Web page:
10 Munising (Alger) 2,205 -6.4

The phenomenon is counterpoint to the narrative –  nationally as well as in Michigan – that Millennials are fueling an urban renaissance. Make no mistake, Grand Rapids and some areas of Detroit are growing.  But far more young families are following the path of their parents and grandparents and settling in the suburbs.

It’s happening around Lansing and Kalamazoo and in the fastest-growing region of the state, Kent County, where most of the area is seeing steady growth. But the biggest gains, from 13 to 26 percent, are in townships outside Grand Rapids: Allendale, Blendon, Byron and Jamestown townships.

“The further you’re getting from Grand Rapids, you’re getting more of the growth,” said Eric Guthrie, the state’s official demographer, who added that housing patterns still suggest a need to be within driving distance to urban cores.

“There’s a certain level of convenience being close to the city.”

In fairness, Grand Rapids still led the state in overall population growth from 2010 to 2017, even though neighboring communities grew at faster clips.

Detroit, in contrast, has lost more than 40,000 residents since 2010, much to Mayor Mike Duggan’s chagrin. He has made reversing decades of population loss the centerpiece of his administration, but the numbers have fallen, albeit at a slower rate, every year since he was elected in 2013.

Last year, the city lost 3,541 residents, Census figures show.

That’s more than have moved to Midtown –  a neighborhood that has seen explosive growth and investment –  since 2011. The neighborhood’s population has increased nearly 3,000 to 21,660.

One reason is because housing units that are constructed are often 700 square-feet or less, city officials acknowledge.

“Most of what is being built are smaller units for empty nesters and Millennials, they’re not good for anyone with families,” Detroit activist Linda Campbell said at a forum on housing in late April.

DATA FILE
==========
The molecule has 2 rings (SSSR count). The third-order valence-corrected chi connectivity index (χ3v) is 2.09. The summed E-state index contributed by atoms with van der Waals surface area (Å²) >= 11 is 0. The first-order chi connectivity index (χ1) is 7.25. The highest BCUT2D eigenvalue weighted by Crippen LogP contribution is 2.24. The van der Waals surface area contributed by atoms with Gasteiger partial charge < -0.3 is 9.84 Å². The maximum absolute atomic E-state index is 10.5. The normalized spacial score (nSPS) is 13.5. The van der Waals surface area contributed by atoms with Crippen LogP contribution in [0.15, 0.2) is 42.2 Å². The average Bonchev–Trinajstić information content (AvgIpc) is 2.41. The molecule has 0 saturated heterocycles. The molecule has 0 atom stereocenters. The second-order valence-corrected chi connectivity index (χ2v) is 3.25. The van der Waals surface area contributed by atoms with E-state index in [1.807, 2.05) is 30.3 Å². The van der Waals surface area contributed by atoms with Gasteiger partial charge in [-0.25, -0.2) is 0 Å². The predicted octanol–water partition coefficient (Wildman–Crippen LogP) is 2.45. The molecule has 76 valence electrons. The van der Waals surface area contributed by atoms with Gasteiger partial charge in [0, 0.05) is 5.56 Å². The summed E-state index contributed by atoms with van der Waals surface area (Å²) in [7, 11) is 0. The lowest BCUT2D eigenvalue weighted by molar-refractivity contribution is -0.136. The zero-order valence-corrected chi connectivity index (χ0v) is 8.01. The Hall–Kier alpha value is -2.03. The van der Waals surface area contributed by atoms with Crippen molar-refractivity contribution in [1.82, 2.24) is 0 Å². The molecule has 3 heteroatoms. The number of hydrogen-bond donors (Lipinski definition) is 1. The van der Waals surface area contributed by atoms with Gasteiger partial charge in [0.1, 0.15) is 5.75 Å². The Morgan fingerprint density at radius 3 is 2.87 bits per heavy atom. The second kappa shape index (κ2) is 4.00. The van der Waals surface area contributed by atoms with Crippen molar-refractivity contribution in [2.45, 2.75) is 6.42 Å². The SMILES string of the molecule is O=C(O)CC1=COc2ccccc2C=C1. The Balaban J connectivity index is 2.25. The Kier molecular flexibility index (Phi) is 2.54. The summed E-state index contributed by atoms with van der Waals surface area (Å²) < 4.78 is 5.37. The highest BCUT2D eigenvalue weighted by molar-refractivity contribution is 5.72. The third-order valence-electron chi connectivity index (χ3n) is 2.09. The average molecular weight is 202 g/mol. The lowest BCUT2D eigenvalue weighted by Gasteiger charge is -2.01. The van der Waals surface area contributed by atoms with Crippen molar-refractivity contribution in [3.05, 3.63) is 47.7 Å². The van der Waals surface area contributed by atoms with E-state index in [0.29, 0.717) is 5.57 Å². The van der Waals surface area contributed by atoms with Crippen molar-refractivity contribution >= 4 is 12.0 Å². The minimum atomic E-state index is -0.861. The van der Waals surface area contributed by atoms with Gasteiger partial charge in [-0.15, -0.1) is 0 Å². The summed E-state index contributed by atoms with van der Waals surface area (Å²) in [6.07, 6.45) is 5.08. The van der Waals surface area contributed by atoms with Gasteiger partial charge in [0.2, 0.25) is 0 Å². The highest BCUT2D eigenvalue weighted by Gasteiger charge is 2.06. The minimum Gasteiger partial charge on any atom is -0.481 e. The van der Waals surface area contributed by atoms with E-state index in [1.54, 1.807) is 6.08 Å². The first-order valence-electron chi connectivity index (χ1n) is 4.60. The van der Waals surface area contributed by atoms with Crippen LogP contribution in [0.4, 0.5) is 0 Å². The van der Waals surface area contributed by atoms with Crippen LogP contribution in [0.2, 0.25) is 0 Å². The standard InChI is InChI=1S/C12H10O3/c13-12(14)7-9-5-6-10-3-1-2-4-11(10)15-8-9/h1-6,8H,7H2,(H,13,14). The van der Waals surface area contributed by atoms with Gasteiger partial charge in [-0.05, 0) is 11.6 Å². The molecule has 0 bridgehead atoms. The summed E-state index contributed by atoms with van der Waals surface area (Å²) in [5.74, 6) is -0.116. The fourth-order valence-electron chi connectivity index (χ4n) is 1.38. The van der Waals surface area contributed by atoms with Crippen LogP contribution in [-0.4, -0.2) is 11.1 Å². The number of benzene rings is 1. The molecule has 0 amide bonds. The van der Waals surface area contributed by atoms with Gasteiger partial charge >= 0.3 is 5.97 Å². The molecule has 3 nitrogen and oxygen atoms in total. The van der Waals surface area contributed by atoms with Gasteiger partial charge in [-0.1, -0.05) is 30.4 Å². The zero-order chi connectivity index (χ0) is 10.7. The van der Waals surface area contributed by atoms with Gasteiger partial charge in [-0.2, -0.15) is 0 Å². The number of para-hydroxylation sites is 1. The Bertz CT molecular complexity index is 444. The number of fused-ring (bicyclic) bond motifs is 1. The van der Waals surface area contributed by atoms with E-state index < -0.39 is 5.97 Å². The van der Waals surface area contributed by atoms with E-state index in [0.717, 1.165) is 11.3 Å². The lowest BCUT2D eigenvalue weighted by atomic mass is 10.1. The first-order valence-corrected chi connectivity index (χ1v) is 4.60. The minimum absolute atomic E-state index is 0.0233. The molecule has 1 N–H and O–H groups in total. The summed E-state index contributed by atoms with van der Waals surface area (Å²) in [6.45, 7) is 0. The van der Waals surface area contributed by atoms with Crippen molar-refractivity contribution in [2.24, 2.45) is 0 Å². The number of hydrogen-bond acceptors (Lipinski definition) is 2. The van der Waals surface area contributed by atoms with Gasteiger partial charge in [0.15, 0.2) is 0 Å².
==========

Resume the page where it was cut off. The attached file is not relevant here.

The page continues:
Urban living is attractive to young adults, but when children become school-aged, parents still typically move to the suburbs, Ayoub said.

“It’s the biggest reason people give for choosing this area,” he said.

The numbers back up Ayoub: The enrollment of kindergarten, first and second graders in South Lyon schools has jumped 30 percent since 2010, with the kindergarten class alone jumping nearly 140 students. That’s as many as seven more classrooms in a single grade.

If this story sounds familiar, it’s because it is.

“It’s similar to what happened in the last decade, except for (the recent growth in) downtown Detroit,” said Xuan Liu, manager of research and data analysis for SEMCOG, the regional planning consortium for Metro Detroit.

The attraction: big lots, good schools, low crime and convenient access to shopping and jobs. A map of 2017 building permits shows a crescent of development just beyond the inner-ring of Detroit suburbs.

Back in the 1990s and the early 2000s, developers built an average of 50,000 per year, mostly in suburbs. That number plummeted to about 8,000 in 2009 and has since increased to about 24,000.

Now, developers are returning, driven by land availability and customer preferences, Liu said. That’s found them targeting a ring of townships just beyond the inner ring of the state’s urban cores.

We're not just a news organization, we're also your neighbors

We’ve been there for you with daily Michigan COVID-19 news; reporting on the emergence of the virus, daily numbers with our tracker and dashboard, exploding unemployment, and we finally were able to report on mass vaccine distribution. We report because the news impacts all of us. Will you please donate and help us reach our goal of 15,000 members in 2021?

Pay with VISA Pay with MasterCard Pay with American Express Donate Now